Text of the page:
Sonju and Mujika lead the children through the forest and to the edge of the wasteland, pointing them towards the coordinates left by William Minerva. Once they reach the coordinates, they uncover a hidden shelter with everything they need to survive until they can come up with a plan to rescue their friends and escape to the human world. Despite this hopeful start, their sanctuary may be much more than it appears…
As Su said last time, we are in serious SPOILER TERRITORY from here on out. It’s more or less impossible to discuss the main beats of each episode without revealing important details of the story and setting, so proceed with caution if you haven’t watched the episode already (Why the heck not? Get on it!).
Now that they have a firm destination, the kids are in high spirits. Emma is still carrying her conflicted feelings, and the entire group continues to mourn for Norman, but on the whole, they have a lot to be positive about. They’ve made friends with Sonju and Mujika, showing that demonkind isn’t a monolith, and the world isn’t entirely hostile. By the end of the episode, they’ve even found a place where they can rest and create something of a normal life while they plan their next moves. Things may still be precarious, but they have good reason to be positive.
This is one of the show’s biggest strengths: juxtaposition. The monstrousness of the farm and the pursuing demons is never out of mind, but the contrast with these moments of calm make both the hope and the horror stronger through comparison. It’s a balancing act that many shows stumble with, but Neverland handles it admirably. I just KNOW something is going to come along and spoil all of this, but dangit, I’m glad these kids are catching a break. It’s not just misery and dark twists all the time.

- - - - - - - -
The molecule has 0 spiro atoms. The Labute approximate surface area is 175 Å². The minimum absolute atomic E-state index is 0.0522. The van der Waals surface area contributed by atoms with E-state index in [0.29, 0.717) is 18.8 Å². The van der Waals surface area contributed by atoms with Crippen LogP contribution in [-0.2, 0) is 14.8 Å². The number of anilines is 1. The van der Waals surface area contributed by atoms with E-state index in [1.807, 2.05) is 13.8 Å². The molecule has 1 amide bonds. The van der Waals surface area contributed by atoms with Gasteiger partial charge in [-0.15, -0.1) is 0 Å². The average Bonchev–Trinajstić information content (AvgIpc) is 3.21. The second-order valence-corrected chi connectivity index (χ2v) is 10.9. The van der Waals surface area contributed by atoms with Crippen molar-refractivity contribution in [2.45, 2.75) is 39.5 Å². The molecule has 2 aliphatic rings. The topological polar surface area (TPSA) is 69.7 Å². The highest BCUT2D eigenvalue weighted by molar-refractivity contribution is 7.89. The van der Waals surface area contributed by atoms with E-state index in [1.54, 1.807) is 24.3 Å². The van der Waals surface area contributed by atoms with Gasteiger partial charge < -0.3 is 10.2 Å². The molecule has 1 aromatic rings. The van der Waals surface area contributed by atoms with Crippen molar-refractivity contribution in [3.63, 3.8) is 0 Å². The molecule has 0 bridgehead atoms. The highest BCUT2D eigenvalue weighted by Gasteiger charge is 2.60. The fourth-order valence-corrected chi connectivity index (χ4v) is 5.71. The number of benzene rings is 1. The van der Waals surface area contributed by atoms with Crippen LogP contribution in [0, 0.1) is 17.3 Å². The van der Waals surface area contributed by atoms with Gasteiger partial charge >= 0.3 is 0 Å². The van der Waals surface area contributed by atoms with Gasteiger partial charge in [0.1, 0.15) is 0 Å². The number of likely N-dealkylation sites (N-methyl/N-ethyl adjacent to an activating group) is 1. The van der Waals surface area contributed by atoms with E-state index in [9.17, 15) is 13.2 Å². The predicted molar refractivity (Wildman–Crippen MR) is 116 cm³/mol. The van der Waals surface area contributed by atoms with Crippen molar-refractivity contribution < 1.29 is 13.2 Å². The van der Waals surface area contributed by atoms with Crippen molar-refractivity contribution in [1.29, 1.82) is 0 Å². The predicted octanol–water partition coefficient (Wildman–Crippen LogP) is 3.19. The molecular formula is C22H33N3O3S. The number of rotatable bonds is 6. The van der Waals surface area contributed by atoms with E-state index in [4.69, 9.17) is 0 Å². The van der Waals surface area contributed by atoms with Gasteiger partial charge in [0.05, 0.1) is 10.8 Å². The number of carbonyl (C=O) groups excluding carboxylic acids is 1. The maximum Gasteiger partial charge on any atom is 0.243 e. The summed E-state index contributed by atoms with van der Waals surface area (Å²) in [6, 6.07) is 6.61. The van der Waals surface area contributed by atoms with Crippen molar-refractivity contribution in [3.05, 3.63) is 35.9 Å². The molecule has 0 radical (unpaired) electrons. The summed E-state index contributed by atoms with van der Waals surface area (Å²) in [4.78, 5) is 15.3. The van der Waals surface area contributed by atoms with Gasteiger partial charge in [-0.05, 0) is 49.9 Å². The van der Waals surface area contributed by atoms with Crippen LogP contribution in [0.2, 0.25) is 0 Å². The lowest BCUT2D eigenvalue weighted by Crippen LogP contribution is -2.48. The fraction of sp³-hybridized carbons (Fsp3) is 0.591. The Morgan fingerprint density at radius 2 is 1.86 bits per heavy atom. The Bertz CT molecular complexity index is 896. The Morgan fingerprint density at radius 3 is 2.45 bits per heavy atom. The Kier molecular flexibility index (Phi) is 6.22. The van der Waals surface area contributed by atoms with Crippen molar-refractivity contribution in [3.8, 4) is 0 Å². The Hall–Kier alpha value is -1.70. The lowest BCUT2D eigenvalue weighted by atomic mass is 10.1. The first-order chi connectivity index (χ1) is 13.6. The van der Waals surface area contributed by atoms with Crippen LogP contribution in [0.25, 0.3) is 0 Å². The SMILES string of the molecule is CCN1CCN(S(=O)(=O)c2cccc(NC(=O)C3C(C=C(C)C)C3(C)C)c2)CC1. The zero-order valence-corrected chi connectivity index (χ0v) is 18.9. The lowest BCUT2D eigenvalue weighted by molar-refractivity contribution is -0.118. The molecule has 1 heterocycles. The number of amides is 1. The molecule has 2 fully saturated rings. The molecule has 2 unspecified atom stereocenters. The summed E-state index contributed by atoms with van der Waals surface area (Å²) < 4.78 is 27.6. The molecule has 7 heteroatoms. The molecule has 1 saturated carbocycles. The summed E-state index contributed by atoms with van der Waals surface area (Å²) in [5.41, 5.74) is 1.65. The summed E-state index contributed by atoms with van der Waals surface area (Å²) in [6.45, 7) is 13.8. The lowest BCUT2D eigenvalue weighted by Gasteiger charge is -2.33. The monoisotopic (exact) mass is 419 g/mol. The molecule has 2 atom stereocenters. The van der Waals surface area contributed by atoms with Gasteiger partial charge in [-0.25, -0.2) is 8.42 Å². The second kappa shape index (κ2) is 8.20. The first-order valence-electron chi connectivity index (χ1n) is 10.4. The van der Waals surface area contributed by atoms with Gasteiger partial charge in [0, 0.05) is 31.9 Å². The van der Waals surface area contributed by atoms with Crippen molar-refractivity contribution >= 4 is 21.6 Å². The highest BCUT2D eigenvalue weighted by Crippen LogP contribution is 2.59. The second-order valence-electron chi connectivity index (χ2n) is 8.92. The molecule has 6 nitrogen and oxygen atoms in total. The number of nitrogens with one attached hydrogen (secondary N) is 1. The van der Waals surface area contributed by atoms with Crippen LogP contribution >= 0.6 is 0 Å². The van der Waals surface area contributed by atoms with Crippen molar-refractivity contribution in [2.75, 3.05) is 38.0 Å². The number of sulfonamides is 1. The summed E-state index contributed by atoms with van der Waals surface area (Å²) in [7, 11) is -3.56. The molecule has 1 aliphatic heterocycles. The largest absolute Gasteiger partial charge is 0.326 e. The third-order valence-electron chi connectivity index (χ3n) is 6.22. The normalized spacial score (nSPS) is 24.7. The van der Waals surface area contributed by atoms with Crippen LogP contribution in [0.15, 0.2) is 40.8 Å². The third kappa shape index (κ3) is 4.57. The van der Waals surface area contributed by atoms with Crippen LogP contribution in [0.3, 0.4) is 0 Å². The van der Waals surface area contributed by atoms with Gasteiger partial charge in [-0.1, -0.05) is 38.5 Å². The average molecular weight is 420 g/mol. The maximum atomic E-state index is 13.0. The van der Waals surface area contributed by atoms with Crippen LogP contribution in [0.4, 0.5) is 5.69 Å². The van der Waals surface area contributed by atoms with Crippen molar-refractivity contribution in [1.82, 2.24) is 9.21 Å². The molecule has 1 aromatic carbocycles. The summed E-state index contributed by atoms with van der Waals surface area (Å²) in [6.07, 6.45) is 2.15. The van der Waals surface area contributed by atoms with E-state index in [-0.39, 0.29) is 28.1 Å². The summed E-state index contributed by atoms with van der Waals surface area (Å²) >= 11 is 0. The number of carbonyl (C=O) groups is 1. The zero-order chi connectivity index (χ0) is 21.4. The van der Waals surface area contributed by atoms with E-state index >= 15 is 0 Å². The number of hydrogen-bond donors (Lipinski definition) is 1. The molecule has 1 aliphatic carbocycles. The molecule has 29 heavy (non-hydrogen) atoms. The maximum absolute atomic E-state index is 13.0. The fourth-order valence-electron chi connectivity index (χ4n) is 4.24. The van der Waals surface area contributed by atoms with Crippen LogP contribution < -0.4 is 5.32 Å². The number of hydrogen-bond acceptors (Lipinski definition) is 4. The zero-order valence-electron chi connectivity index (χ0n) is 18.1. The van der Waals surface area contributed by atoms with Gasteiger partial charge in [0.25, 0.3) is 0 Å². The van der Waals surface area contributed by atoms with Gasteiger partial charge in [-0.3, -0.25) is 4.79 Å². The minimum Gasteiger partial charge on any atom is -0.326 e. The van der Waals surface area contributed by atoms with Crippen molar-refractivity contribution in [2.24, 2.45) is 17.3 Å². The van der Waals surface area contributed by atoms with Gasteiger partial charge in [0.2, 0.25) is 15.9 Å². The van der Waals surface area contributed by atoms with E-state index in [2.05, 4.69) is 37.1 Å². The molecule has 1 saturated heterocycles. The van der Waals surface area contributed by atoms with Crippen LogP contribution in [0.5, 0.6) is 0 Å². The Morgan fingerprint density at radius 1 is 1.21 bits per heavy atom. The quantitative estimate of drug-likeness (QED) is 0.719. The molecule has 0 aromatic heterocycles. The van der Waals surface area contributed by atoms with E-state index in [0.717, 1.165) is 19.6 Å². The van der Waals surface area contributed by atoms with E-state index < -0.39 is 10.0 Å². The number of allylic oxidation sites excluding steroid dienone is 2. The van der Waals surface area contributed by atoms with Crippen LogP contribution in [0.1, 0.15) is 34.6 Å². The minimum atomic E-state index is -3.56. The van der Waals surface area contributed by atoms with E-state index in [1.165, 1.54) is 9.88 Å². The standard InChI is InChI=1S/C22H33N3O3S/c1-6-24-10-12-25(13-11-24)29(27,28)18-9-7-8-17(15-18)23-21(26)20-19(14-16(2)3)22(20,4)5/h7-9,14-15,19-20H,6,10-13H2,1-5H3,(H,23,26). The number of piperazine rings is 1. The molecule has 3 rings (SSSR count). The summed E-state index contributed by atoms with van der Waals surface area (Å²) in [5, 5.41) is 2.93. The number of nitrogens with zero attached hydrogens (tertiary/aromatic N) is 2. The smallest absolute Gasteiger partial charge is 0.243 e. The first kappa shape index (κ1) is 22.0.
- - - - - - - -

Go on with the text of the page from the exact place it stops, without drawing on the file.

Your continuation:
With that in mind, let’s talk about some dark friggin’ twists. The first comes after the children part ways with their new demon friends. Sonju was not being entirely honest when he said his faith prevented him from eating humans – it only applies to humans raised on the farms. His hope is that by freeing the children, humans will breed and become “wild”, making them literal fair game.
I’d half-expected Sonju and Mujika to try and eat the children themselves, so I’m glad the reveal was more nuanced than that. Mujika also seems less than on-board with her companion’s plan, so there’s plenty of room for things to change between now and if/when they encounter the kids again. It also makes me wonder if Sonju is truly patient enough to wait over a decade for “wild” humans to appear, or if circumstances will push him to break his faith. For now, he seems to be satisfied with protecting the flock for his own eventual use.
The second twist, unsurprisingly, comes at the end of the episode, as two different groups find secret rooms hidden within the shelter the children have settled in. Emma finds an isolated telephone, picking it up to find William Minerva on the other end of the line. At the same time, another group of finds a small bunk room covered in frantic writing with one word repeated over and over – HELP.
For me, Neverland hits all the right notes of a tense thriller. I’m fully aware that at any moment, things could go completely sideways for our characters, yet the show still manages to keep things tense by teasing out the reveals just long enough to put me on the wrong foot. It also avoids the easy/gory path of arbitrarily killing off characters to raise the stakes, so the scares don’t feel cheap. The demons and the entire situation remains as troubling as ever, and I’m still excited to see what happens next.
Episodes two and three have been a welcome break from the tension and anxiety of the first season. There is still much to fear, and the threat of discovery or darker secrets is always present, but it gives us some breathing room before the next nightmare begins.